Would you like to know the two commands you can give your dog that will solve 95 percent of all problems? What are the basics of obedience training? Have you ever heard of Fame Tame? What would you do if a crazed dog were going for your throat? How do you know what dog to purchase? Are you anthropomorphic with your dog? How do you know when to let go of a dying dog? What does Aristotle say about a dog’s soul? Who was ‘Old Drum’? What do dogs really want when they lick your lips? How do you test a dogs’ temperament? What do dogs think about? The following pages answer all of these questions…and more.
You may find this book wacky, wild, and weird…like Buddy, my Bouverie De Flanders, who hid behind trees when he relieved himself, or Trooper, a German Shepherd who always faced East when he pooped, or Doc, a Labrador who could yawn on command, or Runner, a Rat Terrier and the only dog I’ve ever known who could do pushups, or El Belle, a Border Collie who sneezes for treats…but, I promise you’ll find something in here that reminds you of days past and present with your pooch. I Hope you enjoy, John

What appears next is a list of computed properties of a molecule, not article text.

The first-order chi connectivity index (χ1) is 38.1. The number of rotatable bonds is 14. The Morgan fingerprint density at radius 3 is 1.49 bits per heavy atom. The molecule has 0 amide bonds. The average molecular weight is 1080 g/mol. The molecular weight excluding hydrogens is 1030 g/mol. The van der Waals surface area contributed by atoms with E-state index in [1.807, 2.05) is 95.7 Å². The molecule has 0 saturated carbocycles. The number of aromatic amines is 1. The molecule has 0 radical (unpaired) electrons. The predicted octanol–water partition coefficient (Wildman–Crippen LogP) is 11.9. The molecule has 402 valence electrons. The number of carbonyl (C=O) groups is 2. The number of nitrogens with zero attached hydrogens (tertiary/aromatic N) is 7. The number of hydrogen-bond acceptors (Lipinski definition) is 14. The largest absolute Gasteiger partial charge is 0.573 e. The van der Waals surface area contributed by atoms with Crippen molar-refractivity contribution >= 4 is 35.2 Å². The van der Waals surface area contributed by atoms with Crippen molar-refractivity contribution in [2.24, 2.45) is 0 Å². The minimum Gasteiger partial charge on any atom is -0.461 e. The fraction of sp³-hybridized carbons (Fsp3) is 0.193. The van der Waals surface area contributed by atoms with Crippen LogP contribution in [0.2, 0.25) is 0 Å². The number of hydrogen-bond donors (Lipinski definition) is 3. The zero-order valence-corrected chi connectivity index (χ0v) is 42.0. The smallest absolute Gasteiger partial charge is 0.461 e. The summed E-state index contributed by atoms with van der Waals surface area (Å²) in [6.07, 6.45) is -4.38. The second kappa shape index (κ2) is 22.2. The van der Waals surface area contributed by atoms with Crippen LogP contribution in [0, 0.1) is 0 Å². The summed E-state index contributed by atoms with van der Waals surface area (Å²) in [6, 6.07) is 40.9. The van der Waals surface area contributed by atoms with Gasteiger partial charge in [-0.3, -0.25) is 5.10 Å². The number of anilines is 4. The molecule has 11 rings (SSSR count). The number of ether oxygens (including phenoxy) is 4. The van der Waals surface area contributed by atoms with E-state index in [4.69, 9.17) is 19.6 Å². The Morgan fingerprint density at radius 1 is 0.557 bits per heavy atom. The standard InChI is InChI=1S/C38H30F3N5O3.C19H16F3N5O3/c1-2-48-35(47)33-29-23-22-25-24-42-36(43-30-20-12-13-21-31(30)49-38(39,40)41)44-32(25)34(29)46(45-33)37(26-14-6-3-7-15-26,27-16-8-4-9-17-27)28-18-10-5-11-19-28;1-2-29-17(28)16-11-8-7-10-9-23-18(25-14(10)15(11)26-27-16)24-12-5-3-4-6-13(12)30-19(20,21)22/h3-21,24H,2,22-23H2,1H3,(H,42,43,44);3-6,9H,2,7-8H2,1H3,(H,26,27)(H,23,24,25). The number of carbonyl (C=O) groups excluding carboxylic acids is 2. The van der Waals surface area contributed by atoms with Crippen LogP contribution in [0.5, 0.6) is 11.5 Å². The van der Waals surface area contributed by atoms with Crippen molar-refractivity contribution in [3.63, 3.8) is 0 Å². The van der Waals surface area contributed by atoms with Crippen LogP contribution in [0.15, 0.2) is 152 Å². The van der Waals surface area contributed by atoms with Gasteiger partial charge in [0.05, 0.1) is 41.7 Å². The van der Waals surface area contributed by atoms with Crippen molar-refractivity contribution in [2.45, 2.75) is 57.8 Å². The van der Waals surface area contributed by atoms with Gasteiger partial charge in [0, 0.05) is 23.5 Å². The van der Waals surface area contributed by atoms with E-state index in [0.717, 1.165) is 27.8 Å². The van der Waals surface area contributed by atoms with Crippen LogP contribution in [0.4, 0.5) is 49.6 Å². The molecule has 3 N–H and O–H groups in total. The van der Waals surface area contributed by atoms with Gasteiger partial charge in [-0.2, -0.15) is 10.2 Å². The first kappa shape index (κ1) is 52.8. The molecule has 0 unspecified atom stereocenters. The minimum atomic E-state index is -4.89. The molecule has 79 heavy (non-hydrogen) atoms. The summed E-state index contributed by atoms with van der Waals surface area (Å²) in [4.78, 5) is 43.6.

PS: You may find duplication of some topics or discussions, i.e. dog bite, disposition, temperament, dog senses, sit, down, stay, lead training, and others. That is because some topics fall into various categories. However, new information is presented in each instance.

WHAT I’VE LEARNED (WIL): There are easily drawn parallels between dog and man. We share the fight against enemies and traitors, our charity for others is immeasurable, and we are quick to forgive those wishing us harm. We stand by our family and friends in prosperity and in failure…in sickness and in weakness…during happiness and loss. We deal with misfortune and danger to the best of our individual abilities.
We humans, though, have advantages…one of which is our memory, permitting us to revel in times past. We get to remember and relive those wonderful times with our friends and our dogs…but our dogs cannot.

My life with dogs, take 1-1

Friends: I have decided to share with you My Life With Dogs.  The Blogs may be one page at a time, or more.  I don’t want to dump too much on you at a time.  I hope you enjoy.  Feel free to make comments here, or on my Face Book or Twitter account.  Best, John

Face Book:

Twitter: @harlyman60